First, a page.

They say that it takes an outsider to enact change. An outsider that has a new perspective and success trailing him is often the one sought after. Roy Choi is that outsider that has taken on a new challenge, LocoL. A challenge not because of what people may think about the food in general but because of his noble cause to bring healthful food to low income communities like Watts. A community that is popularized because of it’s high crime rate like its neighbors, Compton and South Central. This is not a place where a chef looking to keep on succeeding in the restaurant business will launch a new restaurant. Most people will avoid these areas of Los Angeles and not even bother in exploring these historic neighborhoods. This is where Roy Choi’s ultimate genius is, the exposure that LocoL brings to Watts.

I decided to venture off and try LocoL as it has been trending as a must try place in LA. As I drove to Watts I started asking myself how a Yelp blogger would react in this neighborhood. Not stereotyping the common yelp blogger, but most of the spots that are currently trending have a different setting. Nevertheless curiosity over this “experiment” has overpowered the fear that one might have with the rep of the city.

LocoL is important because it exposes LOCALS to a new type of restaurant culture that maybe a Louisiana’s fried chicken might have dabbed into long ago, a mix of different cuisines. Louisiana’s fried chicken, a local fast food joint, has done fusion by selling soul food and Chinese food since the mid 70’s in this community. LocoL brings Roi Choi’s revolutionary fusion recipe’s to favorite eats like fried chicken sandwiches, chili, quesadillas, and sundaes.

As I exited the freeway on my way to the restaurant I couldn’t help but start blasting my favorite west coast music. It just seemed fit as I “pulled up” to LocoL to pay homage to the west coast music culture that began here. To my surprise I was met with Y’G’s Who Do You Love banging inside the restaurant which I believe sets the tone for the vibe you will find in LocoL. Their logo resembles a character on a skateboard all in a simple black and white color. The restaurant is also black and white which to me exemplifies the intentions of the food, simple and affordable. No need for over the top often “bougie” art decorations or eloquent worded meals. Yet it still makes a millennial/ Instagram addict like me happy because it has an aesthetic appeal through minimalistic design. Deciding what to order may have been the only thing puzzling about my experience. Interested in tasting all of the different options (menu down below) I decided to keep it simple and go for their fried chicken slaw burg (burger), chicken crunches (nuggets), and strawberry lemonade.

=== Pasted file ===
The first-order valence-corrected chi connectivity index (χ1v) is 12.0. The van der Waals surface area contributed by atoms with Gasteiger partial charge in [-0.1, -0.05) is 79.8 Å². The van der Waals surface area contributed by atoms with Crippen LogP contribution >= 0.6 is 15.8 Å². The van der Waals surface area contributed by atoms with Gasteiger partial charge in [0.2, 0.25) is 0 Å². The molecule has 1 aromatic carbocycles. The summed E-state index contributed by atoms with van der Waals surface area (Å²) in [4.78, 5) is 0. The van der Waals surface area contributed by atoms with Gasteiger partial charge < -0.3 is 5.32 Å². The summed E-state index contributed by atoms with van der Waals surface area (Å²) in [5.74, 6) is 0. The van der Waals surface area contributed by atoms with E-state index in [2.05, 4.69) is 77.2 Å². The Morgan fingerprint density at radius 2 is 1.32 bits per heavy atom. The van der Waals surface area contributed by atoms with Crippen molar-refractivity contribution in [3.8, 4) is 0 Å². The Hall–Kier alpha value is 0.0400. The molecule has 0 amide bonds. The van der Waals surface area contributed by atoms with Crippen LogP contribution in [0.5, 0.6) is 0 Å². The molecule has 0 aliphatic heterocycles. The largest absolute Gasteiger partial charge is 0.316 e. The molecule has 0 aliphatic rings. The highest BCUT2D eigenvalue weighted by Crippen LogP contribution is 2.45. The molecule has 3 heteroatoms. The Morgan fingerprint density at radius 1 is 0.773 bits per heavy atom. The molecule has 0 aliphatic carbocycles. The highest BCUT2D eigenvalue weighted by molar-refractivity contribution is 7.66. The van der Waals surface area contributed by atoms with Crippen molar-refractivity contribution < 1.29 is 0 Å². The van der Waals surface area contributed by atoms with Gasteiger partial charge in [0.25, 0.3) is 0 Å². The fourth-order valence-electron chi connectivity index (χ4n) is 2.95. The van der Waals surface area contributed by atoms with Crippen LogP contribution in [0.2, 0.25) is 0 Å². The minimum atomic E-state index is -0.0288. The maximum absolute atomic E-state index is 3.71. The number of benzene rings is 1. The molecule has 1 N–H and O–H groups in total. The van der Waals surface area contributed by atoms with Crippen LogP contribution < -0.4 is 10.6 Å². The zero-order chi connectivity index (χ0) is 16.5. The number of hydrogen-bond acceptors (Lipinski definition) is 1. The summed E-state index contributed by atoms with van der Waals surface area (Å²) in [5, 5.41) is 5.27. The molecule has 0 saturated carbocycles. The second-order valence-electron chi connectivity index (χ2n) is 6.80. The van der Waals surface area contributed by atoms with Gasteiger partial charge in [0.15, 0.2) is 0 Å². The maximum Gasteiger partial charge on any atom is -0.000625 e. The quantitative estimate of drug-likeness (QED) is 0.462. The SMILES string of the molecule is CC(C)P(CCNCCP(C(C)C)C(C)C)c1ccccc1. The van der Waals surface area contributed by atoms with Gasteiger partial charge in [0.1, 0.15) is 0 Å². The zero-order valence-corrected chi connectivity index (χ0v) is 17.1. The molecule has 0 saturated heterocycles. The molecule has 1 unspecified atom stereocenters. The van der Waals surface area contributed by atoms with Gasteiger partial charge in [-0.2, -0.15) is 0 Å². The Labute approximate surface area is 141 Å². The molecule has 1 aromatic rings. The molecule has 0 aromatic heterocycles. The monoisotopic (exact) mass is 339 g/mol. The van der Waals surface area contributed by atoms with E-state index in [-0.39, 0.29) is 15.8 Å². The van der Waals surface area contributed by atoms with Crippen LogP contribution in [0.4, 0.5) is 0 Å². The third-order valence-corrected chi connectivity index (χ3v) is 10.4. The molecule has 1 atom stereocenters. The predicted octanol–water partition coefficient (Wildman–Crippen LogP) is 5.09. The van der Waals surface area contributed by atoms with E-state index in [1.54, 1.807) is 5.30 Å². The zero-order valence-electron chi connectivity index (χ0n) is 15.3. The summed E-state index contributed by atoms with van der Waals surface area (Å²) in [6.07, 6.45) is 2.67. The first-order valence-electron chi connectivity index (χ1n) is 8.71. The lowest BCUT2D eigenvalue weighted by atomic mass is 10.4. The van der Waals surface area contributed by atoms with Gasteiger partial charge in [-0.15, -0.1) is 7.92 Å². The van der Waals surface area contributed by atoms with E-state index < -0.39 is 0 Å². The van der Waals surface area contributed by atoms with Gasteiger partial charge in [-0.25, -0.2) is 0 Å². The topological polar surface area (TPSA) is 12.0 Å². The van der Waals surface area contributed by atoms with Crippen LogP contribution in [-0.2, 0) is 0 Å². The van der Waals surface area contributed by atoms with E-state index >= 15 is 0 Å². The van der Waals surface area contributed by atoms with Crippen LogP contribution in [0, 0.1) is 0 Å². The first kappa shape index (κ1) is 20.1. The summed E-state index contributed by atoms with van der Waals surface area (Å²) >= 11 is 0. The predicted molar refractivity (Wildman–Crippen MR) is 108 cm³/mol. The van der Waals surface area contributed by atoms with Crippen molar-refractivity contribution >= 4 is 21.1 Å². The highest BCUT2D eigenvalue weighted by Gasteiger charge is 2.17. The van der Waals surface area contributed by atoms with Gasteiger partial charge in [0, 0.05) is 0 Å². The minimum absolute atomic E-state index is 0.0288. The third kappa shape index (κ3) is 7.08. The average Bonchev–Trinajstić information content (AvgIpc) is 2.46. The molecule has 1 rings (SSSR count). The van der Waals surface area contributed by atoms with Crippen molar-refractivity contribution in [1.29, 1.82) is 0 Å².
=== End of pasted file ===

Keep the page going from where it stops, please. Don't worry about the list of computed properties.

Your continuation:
The three item meal came out to be 8 dollars and change which is what I pay for two tacos in a hipster taqueria place in Orange county (no need to call out names). When i received my meal it looked like a well prepared and hearty meal. My “burg” was fried but still didn’t have an obsessive oily feel to it. The slaw of the burger felt light because the mayonnaise was spread on the bun lightly. The hot sauce also brought a good contrast to the sandwich and was not spicy in my opinion (I suffer with hot cheetos). My three nuggets were big and one bite really had my teeth digging into some wholesome chicken breast with the same texture as the chicken in my sandwich. LocoL also used the aqua fresca (Fresh Water in english) name to title their Strawberry Lemonade appropriately.  As i took a sip I could imagine someone making a batch of lemonade at a time instead of a machine with a pulp bag dispensing one cup at a time.

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The staff was great in providing good service and hospitality. I think people will really enjoy the vibe that this establishment brings. It really does good to the image of Watts and breaks the average “ghetto” stereotype. I really hope that LocoL isn’t only advantageous for the local residents but also for all of L.A. This means more people daring to come into these parts of town and realizing that there is more to what the common knowledge is. I am sure that Roy Choi knew what the effects would be and realize that through helping the community he is also making a  bigger mark for himself. As a Los Angeles native I am proud to say that I love L.A and that doesn’t only mean the gentrified or upper class areas. It also includes places like Watts where I can bring family, friends, or foodies to eat and give them a new experience.

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